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Boiler Replacement Advice

Rusty18Rusty18 Member Posts: 4
The oil company came to do the annual service last week and our boiler has a hole in it. They are coming this week to put in a replacement (same model same size). The system has worked well over the past almost 40 years (this will be the third boiler, first one was installed who knows when and the one being replaced 15 years ago), but I was wondering if anyone had any thoughts/suggestions/improvements based on the pictures below.

The service tech heard the leak when they tested the LWCO - it did not work and when they filled the boiler you could hear water spilling out. A week before that it was in the 20s here in MA and everything seemed fine. I did the check I do every time the heat comes on for the first time to make sure the system is balanced, and there was steam in all the radiators and all seemed well. If the LWCO was not working (super alarming) but we still had steam despite a hole, does this mean the hole is somewhere above the LWCO and the auto feeder was just pumping new water into the system and that's what prevented the boiler from dry firing?

My other concern is the wet return. 15 years is apparently what you get out of a steam boiler nowadays, but I can't help but think about the fact that the hole in the boiler happened a few years after we poured a slab in the previously dirt-floor basement. It's probably unrelated given the age of the boiler but I can't help wonder what's going on under the concrete (the wet return is all copper under the floor). Short of digging it up for a problem that may not exist, does it make sense to install an auto feed with a meter to keep track of how much water is being added? If yes, any ballpark thoughts on how much loss is normal and what kind of numbers could be indicative of a leak?

Appreciate any and all feedback!





Comments

  • IronmanIronman Member Posts: 5,920
    The near boiler piping looks correct - which is quite often not the case with steam.

    Are there leaks on the system? Is a lot of makeup water being added?

    Get a MegaSteam, it's the best oil steam boiler. I can't remember Crown's name for it, but it's the same as the MegaSteam.
    Bob Boan


    You can choose to do what you want, but you cannot choose the consequences.
    STEVEusaPA
  • SteamheadSteamhead Member Posts: 14,046
    Crown's version is the Freeport FSZ series, here:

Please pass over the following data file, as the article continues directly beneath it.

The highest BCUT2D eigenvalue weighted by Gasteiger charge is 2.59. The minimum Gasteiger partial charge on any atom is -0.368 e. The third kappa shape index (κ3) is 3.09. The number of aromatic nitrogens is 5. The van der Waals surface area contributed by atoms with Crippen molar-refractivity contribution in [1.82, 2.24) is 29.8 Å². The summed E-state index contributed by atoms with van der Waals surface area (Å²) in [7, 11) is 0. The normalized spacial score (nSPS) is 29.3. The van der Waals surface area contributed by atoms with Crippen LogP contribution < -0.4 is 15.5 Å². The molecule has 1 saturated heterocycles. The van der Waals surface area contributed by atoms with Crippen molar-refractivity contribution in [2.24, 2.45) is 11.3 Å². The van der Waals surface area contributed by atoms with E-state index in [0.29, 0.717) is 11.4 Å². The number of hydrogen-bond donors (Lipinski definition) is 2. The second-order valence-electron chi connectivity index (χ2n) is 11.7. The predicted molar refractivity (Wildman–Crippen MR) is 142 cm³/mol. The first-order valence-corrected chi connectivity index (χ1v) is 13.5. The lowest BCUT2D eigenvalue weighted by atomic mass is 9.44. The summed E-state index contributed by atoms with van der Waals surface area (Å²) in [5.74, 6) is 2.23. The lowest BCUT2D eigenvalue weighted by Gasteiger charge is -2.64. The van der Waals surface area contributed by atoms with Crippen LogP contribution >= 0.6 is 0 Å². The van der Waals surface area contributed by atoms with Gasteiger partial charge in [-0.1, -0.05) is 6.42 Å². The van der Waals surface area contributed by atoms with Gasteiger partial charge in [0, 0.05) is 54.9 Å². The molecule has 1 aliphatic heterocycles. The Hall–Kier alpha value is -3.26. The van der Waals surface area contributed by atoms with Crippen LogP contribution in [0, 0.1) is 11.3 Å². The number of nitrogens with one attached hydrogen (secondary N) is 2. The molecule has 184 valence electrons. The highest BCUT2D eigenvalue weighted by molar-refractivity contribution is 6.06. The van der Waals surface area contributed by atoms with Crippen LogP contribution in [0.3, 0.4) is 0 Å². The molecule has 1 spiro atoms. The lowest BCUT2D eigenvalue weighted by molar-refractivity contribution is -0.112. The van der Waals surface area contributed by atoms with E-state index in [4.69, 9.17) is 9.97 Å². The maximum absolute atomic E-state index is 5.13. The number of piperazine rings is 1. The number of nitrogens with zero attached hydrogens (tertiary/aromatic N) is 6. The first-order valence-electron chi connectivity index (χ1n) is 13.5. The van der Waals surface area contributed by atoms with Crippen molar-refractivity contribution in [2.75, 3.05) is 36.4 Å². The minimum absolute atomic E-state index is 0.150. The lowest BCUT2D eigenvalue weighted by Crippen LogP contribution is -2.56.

https://www.velocityboilerworks.com/product/freeport-2-fsz/

    @Ironman is right. The MegaSteam or FSZ is the way to go. They're more efficient and last longer.
    All Steamed Up, Inc.
    "Reducing our country's energy consumption, one system at a time"
    Steam, Vapor & Hot-Water Heating Specialists
    Oil & Gas Burner Service
    Baltimore, MD (USA) and consulting anywhere.
    https://heatinghelp.com/find-a-contractor/detail/all-steamed-up-inc
    STEVEusaPAIronman
  • The Steam WhispererThe Steam Whisperer Member Posts: 572
    Make sure they are putting in the right capacity boiler. Literally 95% of the boilers we look at are the wrong size. The normal oversizing is about 60% , though we have seen some closer to 20% and others as much as 12 times the needed capacity ( and there had been no changes to the building).
    To learn more about this professional, click here to visit their ad in Find A Contractor.
    Ironmanethicalpaul
  • EBEBRATT-EdEBEBRATT-Ed Member Posts: 7,518
    Copper wet returns under the floor are usually not an issue. Yes, put a water meter on it. It will tell you if your losing water before is can cause harm to the system
    ethicalpaul
  • Rusty18Rusty18 Member Posts: 4
    Thanks all. We are going with a KSZ125, which is an exact replacement for what is there (I was late following up on the FSZ recommendation). The installer said that because essentially no piping is being replaced, there will not be a lot of oil added to the system and the new boiler will not need to be skimmed all day. He said he would skim it, but it did not sound like a lot of skimming was going to be taking place. Should I plan on skimming it myself?

    The installers are definitely going to close the shutoff at the end of the wet return and just deal with whatever is in the boiler. Should I open the drain at the end of the return to get that as cleaned out as possible before the new boiler goes in or is that just asking for trouble? There is no drain or valve at the other leg of the wet drain where it drops vertical, so I would be relying on gravity to push as much out as possible (there is a main vent at the top of the wet return, so I could take that off and stick a hose down). If this does not sound like a terrible idea, should I keep the shutoff back into the boiler open or closed - I was wondering if there are any vacuums in the system that would prevent the return from draining. Thanks!
  • Jamie HallJamie Hall Member Posts: 13,804
    If you can get that vent off -- a rather big if sometimes -- it wouldn't be a bad idea at all to stick a hose in it and open the valve at the other end and flush that return out. Keep the job separate from the boiler, however that can be managed.
    Br. Jamie, osb

    Building superintendent/caretaker, 7200 sq. ft. historic house museum with dependencies in New England.

    Hoffman Equipped System (all original except boiler), Weil-Mclain 580, 2.75 gph Carlin, Vapourstat 0.5 -- 6.0 ounces per square inch

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